Heading into trouble: Hazards of the Women’s World Cup

Sep 3, 2023
Sketch illustration of woman soccer player running next to brush writing.

Much of the health reform urgings I have presented over the years have emphasised the importance of “prevention” and the paucity of attention it receives. Less than 1.2% of our health budget is spent on preventing health problems. OK, but what has this to do with the Soccer world Cup?

Excited as I was with the ‘nail biting’ tensions associated with the fierce competition, I winced every time I watched these outstanding young athletes ‘heading’ the ball. In a number of incidents a player was visibly hurt after heading but in the matches I watched not once was a player removed for medical examination for possible concussion. If the player wanted to continue they were allowed to do so.

Now, well known to FIFA, is the fact that much research has been done in recent years into short term and particularly long term neurological problems faced by soccer players caused by ‘heading’. In general any repeated trauma to the head which can cause the brain to ‘bounce’ of the front and back of the skull, causes damage with the accumulated effect putting one in grave danger of chronic neurological defects including problems with logical thinking, memory and even dementia. Scientists studying the problem have found unique brain proteins released into the blood stream after head trauma including soccer ‘heading’.

In July, a published study found that retired professional soccer players in Britain who’d reported heading the ball more than 5 times a match or practice session during their careers, were far more likely to experience cognitive decline later in life than did those who headed less.

Last year scientists studied female college soccer players and measured the “G-force”, a gauge of linear acceleration of the brain during heading, using sensors in a player’s mouthpiece. Heading could produce a G-force not much less than that associated with a car hitting a wall at 35 mph! Other studies found 4 times higher levels of dementia than is the community norm among 8000 retired professional soccer players.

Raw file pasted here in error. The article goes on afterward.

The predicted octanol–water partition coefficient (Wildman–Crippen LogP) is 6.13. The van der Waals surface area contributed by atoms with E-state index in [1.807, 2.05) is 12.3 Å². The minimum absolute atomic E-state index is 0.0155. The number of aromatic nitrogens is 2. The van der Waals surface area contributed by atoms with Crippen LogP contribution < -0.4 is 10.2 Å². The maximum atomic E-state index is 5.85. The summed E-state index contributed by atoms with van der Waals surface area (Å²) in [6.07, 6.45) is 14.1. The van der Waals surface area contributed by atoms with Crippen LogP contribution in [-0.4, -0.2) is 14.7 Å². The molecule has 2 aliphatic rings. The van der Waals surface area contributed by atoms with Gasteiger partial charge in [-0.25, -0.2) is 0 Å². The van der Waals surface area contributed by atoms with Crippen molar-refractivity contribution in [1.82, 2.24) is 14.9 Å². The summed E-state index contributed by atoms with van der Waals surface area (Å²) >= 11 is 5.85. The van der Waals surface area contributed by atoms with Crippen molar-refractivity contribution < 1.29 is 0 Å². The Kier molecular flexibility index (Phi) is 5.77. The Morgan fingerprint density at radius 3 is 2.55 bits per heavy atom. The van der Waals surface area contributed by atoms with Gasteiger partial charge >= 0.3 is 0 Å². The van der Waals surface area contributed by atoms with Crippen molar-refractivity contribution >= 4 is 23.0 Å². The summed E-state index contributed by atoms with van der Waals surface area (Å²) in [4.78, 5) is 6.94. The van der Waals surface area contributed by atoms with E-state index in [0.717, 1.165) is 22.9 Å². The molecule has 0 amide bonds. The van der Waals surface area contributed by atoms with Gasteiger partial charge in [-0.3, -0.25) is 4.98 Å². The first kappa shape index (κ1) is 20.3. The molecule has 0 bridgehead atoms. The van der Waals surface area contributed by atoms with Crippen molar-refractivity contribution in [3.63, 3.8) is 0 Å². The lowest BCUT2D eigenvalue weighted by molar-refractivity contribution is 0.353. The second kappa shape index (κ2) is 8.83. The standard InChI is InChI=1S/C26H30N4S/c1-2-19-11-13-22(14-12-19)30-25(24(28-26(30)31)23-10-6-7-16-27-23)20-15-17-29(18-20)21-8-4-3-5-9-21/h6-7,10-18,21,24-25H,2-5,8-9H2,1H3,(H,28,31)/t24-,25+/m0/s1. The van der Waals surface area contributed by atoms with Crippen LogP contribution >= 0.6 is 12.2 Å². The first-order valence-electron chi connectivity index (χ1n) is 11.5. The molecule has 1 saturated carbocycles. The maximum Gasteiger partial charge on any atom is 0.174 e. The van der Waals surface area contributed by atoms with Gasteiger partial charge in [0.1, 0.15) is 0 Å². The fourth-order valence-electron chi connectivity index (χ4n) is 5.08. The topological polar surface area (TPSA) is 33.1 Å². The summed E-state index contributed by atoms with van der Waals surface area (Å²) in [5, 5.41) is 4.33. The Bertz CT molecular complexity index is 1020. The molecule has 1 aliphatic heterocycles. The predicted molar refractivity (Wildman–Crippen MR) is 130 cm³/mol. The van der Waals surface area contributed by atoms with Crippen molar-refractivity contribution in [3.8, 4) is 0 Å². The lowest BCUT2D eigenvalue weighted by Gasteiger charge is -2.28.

I could go on and on but the evidence suggests that soccer should abandon ‘heading’. In Australia youngsters are not allowed to start heading till they turn 12. Soccer is after all, “football” and as a casual observer I can’t see the game being less exciting if heading disappeared.

Of course it probably won’t, at least in medium turn but it should.

Parents in particular should be asking is it worth the risks involved? As is true for much accumulated but not applied wisdom about prevention, we need to continue to press the case.

Well, while some may be surprised by the risks soccer players face no one should be surprised at the very significant neurological problems experienced by amateur and professional boxers. An abundance of evidence shows that men who boxed in early life are at greater risk of early onset dementia, with the onset of dementia starting on average five years earlier than those who had never boxed.

Chronic traumatic brain injury in boxers, results in three types of neurological symptoms.